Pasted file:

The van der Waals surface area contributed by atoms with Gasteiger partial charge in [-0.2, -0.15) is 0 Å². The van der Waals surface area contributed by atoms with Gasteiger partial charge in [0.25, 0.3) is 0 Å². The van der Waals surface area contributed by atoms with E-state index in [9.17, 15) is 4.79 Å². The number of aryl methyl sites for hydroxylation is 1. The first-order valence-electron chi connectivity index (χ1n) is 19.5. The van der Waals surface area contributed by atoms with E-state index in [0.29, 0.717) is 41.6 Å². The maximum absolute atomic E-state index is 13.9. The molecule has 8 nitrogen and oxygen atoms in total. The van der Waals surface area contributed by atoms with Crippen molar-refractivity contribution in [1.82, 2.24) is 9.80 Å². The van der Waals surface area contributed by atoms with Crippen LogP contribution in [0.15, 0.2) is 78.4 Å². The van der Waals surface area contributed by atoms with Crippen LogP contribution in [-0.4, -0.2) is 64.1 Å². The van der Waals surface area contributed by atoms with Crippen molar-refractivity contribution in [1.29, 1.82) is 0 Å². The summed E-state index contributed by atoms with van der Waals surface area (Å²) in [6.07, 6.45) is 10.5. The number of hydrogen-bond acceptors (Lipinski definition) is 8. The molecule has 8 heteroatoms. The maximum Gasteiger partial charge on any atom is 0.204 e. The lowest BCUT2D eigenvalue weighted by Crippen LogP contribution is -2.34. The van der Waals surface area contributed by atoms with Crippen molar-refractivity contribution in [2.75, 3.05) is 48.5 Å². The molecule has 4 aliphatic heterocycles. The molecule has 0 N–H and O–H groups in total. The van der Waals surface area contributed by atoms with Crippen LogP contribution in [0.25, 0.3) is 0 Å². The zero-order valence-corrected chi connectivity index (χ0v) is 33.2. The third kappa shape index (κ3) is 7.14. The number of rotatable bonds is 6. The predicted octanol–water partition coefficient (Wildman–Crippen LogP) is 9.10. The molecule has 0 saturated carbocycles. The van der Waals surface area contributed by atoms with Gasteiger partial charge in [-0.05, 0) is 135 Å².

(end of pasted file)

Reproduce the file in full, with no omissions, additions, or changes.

The van der Waals surface area contributed by atoms with Gasteiger partial charge in [-0.2, -0.15) is 0 Å². The van der Waals surface area contributed by atoms with Gasteiger partial charge in [0.25, 0.3) is 0 Å². The van der Waals surface area contributed by atoms with E-state index in [9.17, 15) is 4.79 Å². The number of aryl methyl sites for hydroxylation is 1. The first-order valence-electron chi connectivity index (χ1n) is 19.5. The van der Waals surface area contributed by atoms with E-state index in [0.29, 0.717) is 41.6 Å². The maximum absolute atomic E-state index is 13.9. The molecule has 8 nitrogen and oxygen atoms in total. The van der Waals surface area contributed by atoms with Crippen molar-refractivity contribution in [1.82, 2.24) is 9.80 Å². The van der Waals surface area contributed by atoms with Crippen LogP contribution in [0.15, 0.2) is 78.4 Å². The van der Waals surface area contributed by atoms with Crippen LogP contribution in [-0.4, -0.2) is 64.1 Å². The van der Waals surface area contributed by atoms with Crippen molar-refractivity contribution in [1.29, 1.82) is 0 Å². The summed E-state index contributed by atoms with van der Waals surface area (Å²) in [6.07, 6.45) is 10.5. The number of hydrogen-bond acceptors (Lipinski definition) is 8. The molecule has 8 heteroatoms. The maximum Gasteiger partial charge on any atom is 0.204 e. The lowest BCUT2D eigenvalue weighted by Crippen LogP contribution is -2.34. The van der Waals surface area contributed by atoms with Crippen molar-refractivity contribution in [2.75, 3.05) is 48.5 Å². The molecule has 4 aliphatic heterocycles. The molecule has 0 N–H and O–H groups in total. The van der Waals surface area contributed by atoms with Crippen LogP contribution in [0.25, 0.3) is 0 Å². The zero-order valence-corrected chi connectivity index (χ0v) is 33.2. The third kappa shape index (κ3) is 7.14. The number of rotatable bonds is 6. The predicted octanol–water partition coefficient (Wildman–Crippen LogP) is 9.10. The molecule has 0 saturated carbocycles. The van der Waals surface area contributed by atoms with Gasteiger partial charge in [-0.05, 0) is 135 Å².